The more we learn about the world of the first Christians the more reason there is to suspect that, from a very early period, churches were in communication with a wide network of other churches. A study of the travels of named characters in the New Testament would show that these individuals travelled extensively and often. The presence of such a network is also suggested by the fact that Gospel harmonies start to appear from a very early period – as evidenced, for example, in Justin and 2 Clement. Ironically, even the 2DH relies on the presence of such a network since it needs it to deliver both Mark and Q to both Luke and Matthew. What the 2DH also requires, however, is that on just one occasion the network broke down. For some reason Luke never gained access to Matthew, or alternatively, Matthew never gained access to Luke.
5) Sections of Q survived unchanged and/or were changed identically by both Matthew and Luke
Q, as classically conceived, preserves a record of a very early form of Christianity. It is sometimes suggested that Q was written by Galilean village scribes in the 40s CE. This requires, however, that Matthew and Luke (decades later) inherited sections of Q with virtually identical wording, and then decided that this wording was incapable of improvement – or both decided to improve this wording in virtually identical ways. This is particularly improbable in the case of the Beezlebul Controversy since, as the differing versions in Mark and Luke illustrate, this story was vulnerable to significant variation in the retelling (see also the echoes in John 10.19-21 and Thomas 35).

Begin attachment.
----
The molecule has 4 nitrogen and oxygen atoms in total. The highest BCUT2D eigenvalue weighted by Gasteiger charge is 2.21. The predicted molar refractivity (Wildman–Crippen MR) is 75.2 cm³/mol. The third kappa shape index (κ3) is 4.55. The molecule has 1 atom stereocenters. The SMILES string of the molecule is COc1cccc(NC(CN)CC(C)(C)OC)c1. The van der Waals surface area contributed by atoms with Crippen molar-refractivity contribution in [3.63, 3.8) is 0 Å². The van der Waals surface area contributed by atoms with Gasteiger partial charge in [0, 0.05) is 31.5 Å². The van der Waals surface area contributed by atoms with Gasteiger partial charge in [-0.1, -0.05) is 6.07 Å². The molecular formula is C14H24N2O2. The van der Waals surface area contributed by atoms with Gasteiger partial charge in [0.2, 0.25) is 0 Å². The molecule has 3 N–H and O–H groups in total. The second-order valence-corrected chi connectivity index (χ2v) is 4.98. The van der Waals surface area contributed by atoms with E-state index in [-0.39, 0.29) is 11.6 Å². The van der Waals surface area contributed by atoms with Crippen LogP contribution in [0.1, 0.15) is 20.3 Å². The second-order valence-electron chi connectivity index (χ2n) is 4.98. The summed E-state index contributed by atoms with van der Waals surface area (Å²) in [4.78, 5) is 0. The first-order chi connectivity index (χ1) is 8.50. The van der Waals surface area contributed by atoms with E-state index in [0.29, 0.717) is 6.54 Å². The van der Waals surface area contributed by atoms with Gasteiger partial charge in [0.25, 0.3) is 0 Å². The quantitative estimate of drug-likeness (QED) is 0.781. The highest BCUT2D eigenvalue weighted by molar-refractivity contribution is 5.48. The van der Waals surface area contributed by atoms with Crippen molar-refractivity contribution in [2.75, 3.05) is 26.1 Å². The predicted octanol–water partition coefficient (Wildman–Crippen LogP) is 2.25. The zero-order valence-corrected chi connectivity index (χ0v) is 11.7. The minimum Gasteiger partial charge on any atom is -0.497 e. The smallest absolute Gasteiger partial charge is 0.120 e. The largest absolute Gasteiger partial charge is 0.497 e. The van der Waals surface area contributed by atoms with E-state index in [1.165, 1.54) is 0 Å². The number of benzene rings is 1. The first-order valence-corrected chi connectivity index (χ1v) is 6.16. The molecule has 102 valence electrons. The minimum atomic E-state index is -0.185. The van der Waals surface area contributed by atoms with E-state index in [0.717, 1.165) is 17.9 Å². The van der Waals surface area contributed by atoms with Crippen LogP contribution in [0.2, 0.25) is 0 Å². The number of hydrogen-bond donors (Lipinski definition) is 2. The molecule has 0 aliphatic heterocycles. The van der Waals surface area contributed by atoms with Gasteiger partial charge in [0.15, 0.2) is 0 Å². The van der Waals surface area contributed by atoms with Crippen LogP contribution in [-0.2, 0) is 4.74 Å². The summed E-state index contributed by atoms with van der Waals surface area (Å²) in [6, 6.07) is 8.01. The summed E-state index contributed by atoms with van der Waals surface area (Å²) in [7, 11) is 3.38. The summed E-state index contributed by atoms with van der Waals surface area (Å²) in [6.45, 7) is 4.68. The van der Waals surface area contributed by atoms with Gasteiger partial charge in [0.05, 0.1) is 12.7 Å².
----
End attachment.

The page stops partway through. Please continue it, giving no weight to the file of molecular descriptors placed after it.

6) If Q was highly valued by Luke and Matthew why has no other record of it survived?
There is no law that says an early Christian text must survive - especially if most of it is incorporated into some other text. Nevertheless, it is surprising that a document filled with the words of Jesus and valued by authors as diverse as Luke and Matthew should disappear completely without any trace.
If Matthew using Luke has all the strengths of the 2DH, but without the above weaknesses, it’s easy to see why someone who loves Q might talk in terms of the need to work to ensure Q’s survival. But why might such a survival be thought of as valuable in the first place? Q, as classically conceived, takes us back to the earliest roots of Christianity. It is said to reveal what Jesus really taught and what his earliest followers believed. Seen in this light, efforts to ensure its survival make sense. My counter-intuitive advice, however, is if you love Q, set it free.
For anyone interested in Christian origins there is everything to be gained, and nothing to be lost, by allowing the old Q to die. In place of the hypothetical Q, which supposedly gave us access to the beliefs of the first Christians, we gain a new view of Luke’s Gospel – a record of the teaching of Jesus before it is deradicalized by Matthew. Not only that, if we remove everything in Matthew that could derive from Luke and Mark, something remarkable emerges; discrete portions of what remains contain dense sets of parallels with James and the Didache. Who knows, if we say goodbye to the old Q, perhaps we will receive back something even more valuable.
Alan Garrow is Vicar of St Peter's Harrogate and a member of SIIBS at the University of Sheffield.